Data and technology are increasingly driving the development of major sports, not just in terms of performance on the court but also in the arena and on television as sports look to grow audiences and fan loyalty by offering that something extra.
Information on the speed of the ball, passing tempo, how high a player can jump or how quickly players can accelerate past their opponents are crucial to the modern coach, but this is data that has not been readily available in the sport to date.
For the fan at home too, new technology offers the opportunity to perhaps see the game from new angles or to engage with the action and other like-minded fans via their second screens – new innovations that could well attract a whole new generation of sports fans to the sport
As part of its on-going work to further develop sport, the EHF has been working with experts from the sports tech industry to test a range of new technologies that could revolutionise the game in the future.
Deconstructing the sport
Taking advantage of the season hiatus in January due to EHF EURO, the federation invited two technology companies to Vienna to show off their offerings.
Test subjects for these initial real-world trials were the players of the Vienna-based HC Fivers WAT Margareten, a club with previous experience in the VELUX EHF Champions League and currently top of the Handball League of Austria.
In the first of the tests, carried out by EHF Marketing GmbH, the federation’s marketing arm, each player and the ball itself was fitted with a chip to enable them to be tracked using technology from the company, Kinexon Sports & Media.
Player were tracked during a practice match using six receivers, which fed back information to a base station enabling coaches – and also potentially TV viewers at home – access to live statistics via their laptop or tablet.
The company’s CEO, Maximilian Schmidt, explained the benefits the technology can bring: “When we watch handball nowadays, we see a fascinating and fast sport but nobody knows how fast they are, how much distance they cover during a match, how is their acceleration or how fast the ball is. All this information brings a new dimension that allows fans see the sport through different eyes.”
In a further test with the Spanish company, First V1sion, the Fivers players were fitted with a wearable camera in their playing shirts to provide a unique ‘point of view’ perspective from the game in real time for broadcasters.
Following the use of the ‘spider cam’, ‘overhead cam’ and ‘in-goal cam’ in the EHF’s coverage of the sport, it may not be too long before the 'player-cam', ‘ref-cam’ or ‘coach-cam’ becomes an essential part of match coverage.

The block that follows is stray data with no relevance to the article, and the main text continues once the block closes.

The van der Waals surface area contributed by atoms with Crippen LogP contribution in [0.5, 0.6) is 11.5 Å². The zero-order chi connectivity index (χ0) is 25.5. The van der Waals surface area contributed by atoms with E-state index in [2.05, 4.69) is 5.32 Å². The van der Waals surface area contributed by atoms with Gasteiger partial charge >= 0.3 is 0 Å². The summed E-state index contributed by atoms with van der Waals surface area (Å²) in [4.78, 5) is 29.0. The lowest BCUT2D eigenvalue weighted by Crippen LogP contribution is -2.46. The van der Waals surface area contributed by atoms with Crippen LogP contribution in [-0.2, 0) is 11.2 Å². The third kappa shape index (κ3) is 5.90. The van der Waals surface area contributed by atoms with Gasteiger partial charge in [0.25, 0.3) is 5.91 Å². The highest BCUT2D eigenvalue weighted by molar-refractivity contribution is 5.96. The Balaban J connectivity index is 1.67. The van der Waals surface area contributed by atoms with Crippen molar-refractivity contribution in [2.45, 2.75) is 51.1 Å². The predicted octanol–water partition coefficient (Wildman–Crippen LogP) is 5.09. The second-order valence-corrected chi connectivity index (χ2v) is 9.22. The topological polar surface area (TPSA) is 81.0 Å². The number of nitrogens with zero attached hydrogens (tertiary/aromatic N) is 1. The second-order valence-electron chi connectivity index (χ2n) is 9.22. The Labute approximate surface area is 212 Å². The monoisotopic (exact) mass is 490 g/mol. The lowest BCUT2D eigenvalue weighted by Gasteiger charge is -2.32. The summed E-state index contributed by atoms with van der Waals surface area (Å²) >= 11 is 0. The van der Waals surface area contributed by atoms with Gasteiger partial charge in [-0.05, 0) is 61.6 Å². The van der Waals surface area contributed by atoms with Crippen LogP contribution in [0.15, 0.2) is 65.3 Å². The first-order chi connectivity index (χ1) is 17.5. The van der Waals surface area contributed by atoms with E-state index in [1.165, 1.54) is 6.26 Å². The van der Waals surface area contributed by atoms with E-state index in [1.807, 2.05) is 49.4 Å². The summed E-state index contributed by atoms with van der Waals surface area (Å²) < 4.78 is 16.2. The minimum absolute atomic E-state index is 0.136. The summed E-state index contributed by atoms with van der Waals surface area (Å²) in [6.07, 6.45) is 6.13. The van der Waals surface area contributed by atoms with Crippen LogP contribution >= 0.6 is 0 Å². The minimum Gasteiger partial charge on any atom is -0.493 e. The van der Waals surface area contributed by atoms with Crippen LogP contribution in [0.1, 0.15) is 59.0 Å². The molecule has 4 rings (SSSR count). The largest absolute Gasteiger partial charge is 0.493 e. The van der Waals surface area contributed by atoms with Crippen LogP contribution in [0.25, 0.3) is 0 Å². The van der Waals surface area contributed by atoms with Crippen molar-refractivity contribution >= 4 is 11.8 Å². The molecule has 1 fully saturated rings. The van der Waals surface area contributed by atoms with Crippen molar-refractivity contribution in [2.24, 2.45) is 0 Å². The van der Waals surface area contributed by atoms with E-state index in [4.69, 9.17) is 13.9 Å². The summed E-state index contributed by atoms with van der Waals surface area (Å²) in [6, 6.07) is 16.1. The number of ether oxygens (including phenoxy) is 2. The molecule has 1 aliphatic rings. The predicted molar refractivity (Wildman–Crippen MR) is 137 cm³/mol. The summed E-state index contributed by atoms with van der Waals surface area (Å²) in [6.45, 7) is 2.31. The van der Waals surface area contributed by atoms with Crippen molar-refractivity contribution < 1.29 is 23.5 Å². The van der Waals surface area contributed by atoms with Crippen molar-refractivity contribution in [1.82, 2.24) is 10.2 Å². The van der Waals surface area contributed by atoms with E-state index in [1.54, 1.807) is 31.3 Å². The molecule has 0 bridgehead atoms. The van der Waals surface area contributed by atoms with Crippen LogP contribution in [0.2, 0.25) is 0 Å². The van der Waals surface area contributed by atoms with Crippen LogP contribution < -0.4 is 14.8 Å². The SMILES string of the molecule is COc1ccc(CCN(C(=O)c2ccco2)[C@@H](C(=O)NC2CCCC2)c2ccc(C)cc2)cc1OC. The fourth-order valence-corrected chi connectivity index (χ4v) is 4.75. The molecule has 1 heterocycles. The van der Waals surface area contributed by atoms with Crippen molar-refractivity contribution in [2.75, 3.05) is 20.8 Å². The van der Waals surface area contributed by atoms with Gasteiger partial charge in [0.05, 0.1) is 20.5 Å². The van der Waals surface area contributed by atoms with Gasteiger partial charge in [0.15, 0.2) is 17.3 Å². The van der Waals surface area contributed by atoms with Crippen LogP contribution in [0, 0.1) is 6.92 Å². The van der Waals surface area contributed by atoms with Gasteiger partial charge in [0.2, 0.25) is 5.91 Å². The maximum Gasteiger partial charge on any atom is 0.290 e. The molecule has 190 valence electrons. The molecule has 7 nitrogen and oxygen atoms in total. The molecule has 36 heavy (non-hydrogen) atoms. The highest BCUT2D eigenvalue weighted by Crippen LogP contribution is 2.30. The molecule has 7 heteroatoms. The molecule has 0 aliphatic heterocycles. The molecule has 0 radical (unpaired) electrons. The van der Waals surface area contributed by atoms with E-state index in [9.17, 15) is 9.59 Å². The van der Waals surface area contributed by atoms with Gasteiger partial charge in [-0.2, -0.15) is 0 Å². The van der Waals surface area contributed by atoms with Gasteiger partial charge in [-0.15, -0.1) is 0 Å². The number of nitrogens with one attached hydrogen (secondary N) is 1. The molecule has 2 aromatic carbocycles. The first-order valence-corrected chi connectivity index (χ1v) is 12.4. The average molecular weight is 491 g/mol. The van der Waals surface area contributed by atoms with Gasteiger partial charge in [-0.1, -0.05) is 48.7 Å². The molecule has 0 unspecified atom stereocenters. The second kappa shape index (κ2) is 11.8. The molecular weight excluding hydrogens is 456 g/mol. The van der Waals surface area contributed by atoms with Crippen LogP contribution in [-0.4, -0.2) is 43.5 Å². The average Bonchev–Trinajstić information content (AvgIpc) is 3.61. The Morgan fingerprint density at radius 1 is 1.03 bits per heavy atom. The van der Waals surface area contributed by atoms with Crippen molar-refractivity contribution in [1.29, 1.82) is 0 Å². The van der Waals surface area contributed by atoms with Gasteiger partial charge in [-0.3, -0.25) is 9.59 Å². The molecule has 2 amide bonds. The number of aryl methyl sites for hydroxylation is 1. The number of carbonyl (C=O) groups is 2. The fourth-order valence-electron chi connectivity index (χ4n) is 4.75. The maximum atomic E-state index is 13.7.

Live tests in Poland
The European Championship in January was also a testing ground for the latest in player tracking technology, with tools trailed that are already in use in competitions including the NBA and football’s English Premier League from the company, Prozone.
The company was in Krakow for the competition’s main round to follow a number of games with their unique camera system, which uses a technology similar to facial recognition to track players throughout the game.
Using their system it is possible to follow the movement of both players and the ball and to analyse the distance players have run, how far they have jogged or sprinted during the match.
The company’s General Manager, Martin Bland explained: "We believe that Prozone offers a unique and game-changing product - a player tracking system, which can change the game’s understanding of player performance in both a technical and physical aspect.
“The data we can provide will accelerate player development, reduce injury, modernise talent ID and recruitment, and of course amaze spectators with unique data about their favourite teams and players.”
Positive feedback from players and coaches
The first batch of tech trials has met with positive approval from coaches and players alike.
After the experiments in Vienna, captain of the Fivers team, Markus Kolar, commented: “It was a great feeling for the team, everybody wanted to run the furthest and now we’re all looking to see who won.”
And head coach, Peter Eckl, said: “This is very interesting tool, which will make the make the game easier to understand for coaches and players as well as spectators.
“As a coach this system offers me the opportunity to measure the various performance parameters live and in real time. This is certainly the biggest strength of the system and in the future would allow training sessions to be adapted as they happen and be individually tailored, particularly as the technical requirements don’t disturb the players.
“This tool is best suited to the tactical side of the game, allowing us to work more accurately, for example optimising the positioning of individual players in defence.”
The trials will be now be evaluated by the EHF and will continue to look at a range of new technology solutions for implentation in its top competitions in the future